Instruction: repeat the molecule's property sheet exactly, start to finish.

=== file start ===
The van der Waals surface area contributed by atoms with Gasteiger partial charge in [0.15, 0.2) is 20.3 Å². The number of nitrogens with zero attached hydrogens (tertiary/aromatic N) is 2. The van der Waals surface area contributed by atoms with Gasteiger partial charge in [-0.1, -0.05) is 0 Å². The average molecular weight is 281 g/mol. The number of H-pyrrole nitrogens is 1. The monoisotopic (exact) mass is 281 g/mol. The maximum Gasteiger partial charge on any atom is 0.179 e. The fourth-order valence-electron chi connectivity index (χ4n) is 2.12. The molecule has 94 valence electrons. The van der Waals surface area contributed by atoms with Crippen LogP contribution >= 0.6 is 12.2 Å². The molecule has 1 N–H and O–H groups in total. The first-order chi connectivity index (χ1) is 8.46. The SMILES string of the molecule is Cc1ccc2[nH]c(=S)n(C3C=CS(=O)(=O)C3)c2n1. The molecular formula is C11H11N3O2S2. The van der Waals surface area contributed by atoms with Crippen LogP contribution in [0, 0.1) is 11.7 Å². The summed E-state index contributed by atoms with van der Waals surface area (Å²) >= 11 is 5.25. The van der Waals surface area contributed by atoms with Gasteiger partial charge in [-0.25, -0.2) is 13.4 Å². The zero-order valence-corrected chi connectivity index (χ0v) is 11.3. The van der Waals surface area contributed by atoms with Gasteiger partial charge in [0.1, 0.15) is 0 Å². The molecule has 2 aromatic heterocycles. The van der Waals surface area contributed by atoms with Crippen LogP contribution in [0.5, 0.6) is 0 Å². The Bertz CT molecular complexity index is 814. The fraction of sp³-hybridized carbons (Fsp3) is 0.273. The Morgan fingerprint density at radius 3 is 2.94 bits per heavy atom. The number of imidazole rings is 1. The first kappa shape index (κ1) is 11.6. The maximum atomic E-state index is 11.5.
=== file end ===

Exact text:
The van der Waals surface area contributed by atoms with Gasteiger partial charge in [0.15, 0.2) is 20.3 Å². The number of nitrogens with zero attached hydrogens (tertiary/aromatic N) is 2. The van der Waals surface area contributed by atoms with Gasteiger partial charge in [-0.1, -0.05) is 0 Å². The average molecular weight is 281 g/mol. The number of H-pyrrole nitrogens is 1. The monoisotopic (exact) mass is 281 g/mol. The maximum Gasteiger partial charge on any atom is 0.179 e. The fourth-order valence-electron chi connectivity index (χ4n) is 2.12. The molecule has 94 valence electrons. The van der Waals surface area contributed by atoms with Crippen LogP contribution >= 0.6 is 12.2 Å². The molecule has 1 N–H and O–H groups in total. The first-order chi connectivity index (χ1) is 8.46. The SMILES string of the molecule is Cc1ccc2[nH]c(=S)n(C3C=CS(=O)(=O)C3)c2n1. The molecular formula is C11H11N3O2S2. The van der Waals surface area contributed by atoms with Crippen LogP contribution in [0, 0.1) is 11.7 Å². The summed E-state index contributed by atoms with van der Waals surface area (Å²) >= 11 is 5.25. The van der Waals surface area contributed by atoms with Gasteiger partial charge in [-0.25, -0.2) is 13.4 Å². The zero-order valence-corrected chi connectivity index (χ0v) is 11.3. The van der Waals surface area contributed by atoms with Gasteiger partial charge in [0.1, 0.15) is 0 Å². The molecule has 2 aromatic heterocycles. The van der Waals surface area contributed by atoms with Crippen LogP contribution in [0.5, 0.6) is 0 Å². The Bertz CT molecular complexity index is 814. The fraction of sp³-hybridized carbons (Fsp3) is 0.273. The Morgan fingerprint density at radius 3 is 2.94 bits per heavy atom. The number of imidazole rings is 1. The first kappa shape index (κ1) is 11.6. The maximum atomic E-state index is 11.5.